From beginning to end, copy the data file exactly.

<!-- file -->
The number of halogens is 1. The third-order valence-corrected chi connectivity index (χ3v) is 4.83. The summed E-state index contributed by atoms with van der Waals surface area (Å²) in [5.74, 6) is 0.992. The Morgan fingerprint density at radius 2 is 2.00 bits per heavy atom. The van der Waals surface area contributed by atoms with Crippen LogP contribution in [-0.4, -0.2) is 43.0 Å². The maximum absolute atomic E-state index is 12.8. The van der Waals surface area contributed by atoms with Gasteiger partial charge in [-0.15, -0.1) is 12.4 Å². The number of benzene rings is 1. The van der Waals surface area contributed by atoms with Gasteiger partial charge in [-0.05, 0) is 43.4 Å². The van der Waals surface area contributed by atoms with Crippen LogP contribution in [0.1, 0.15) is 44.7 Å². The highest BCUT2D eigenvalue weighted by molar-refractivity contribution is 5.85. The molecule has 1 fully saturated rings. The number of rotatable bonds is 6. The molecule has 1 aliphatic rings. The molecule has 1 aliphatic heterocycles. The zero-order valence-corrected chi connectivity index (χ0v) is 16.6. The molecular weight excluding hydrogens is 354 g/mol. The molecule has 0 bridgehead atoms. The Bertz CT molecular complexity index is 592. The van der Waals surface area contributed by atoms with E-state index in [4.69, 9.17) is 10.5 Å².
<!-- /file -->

The number of halogens is 1. The third-order valence-corrected chi connectivity index (χ3v) is 4.83. The summed E-state index contributed by atoms with van der Waals surface area (Å²) in [5.74, 6) is 0.992. The Morgan fingerprint density at radius 2 is 2.00 bits per heavy atom. The van der Waals surface area contributed by atoms with Crippen LogP contribution in [-0.4, -0.2) is 43.0 Å². The maximum absolute atomic E-state index is 12.8. The van der Waals surface area contributed by atoms with Gasteiger partial charge in [-0.15, -0.1) is 12.4 Å². The number of benzene rings is 1. The van der Waals surface area contributed by atoms with Gasteiger partial charge in [-0.05, 0) is 43.4 Å². The van der Waals surface area contributed by atoms with Crippen LogP contribution in [0.1, 0.15) is 44.7 Å². The highest BCUT2D eigenvalue weighted by molar-refractivity contribution is 5.85. The molecule has 1 fully saturated rings. The number of rotatable bonds is 6. The molecule has 1 aliphatic rings. The molecule has 1 aliphatic heterocycles. The zero-order valence-corrected chi connectivity index (χ0v) is 16.6. The molecular weight excluding hydrogens is 354 g/mol. The molecule has 0 bridgehead atoms. The Bertz CT molecular complexity index is 592. The van der Waals surface area contributed by atoms with E-state index in [4.69, 9.17) is 10.5 Å².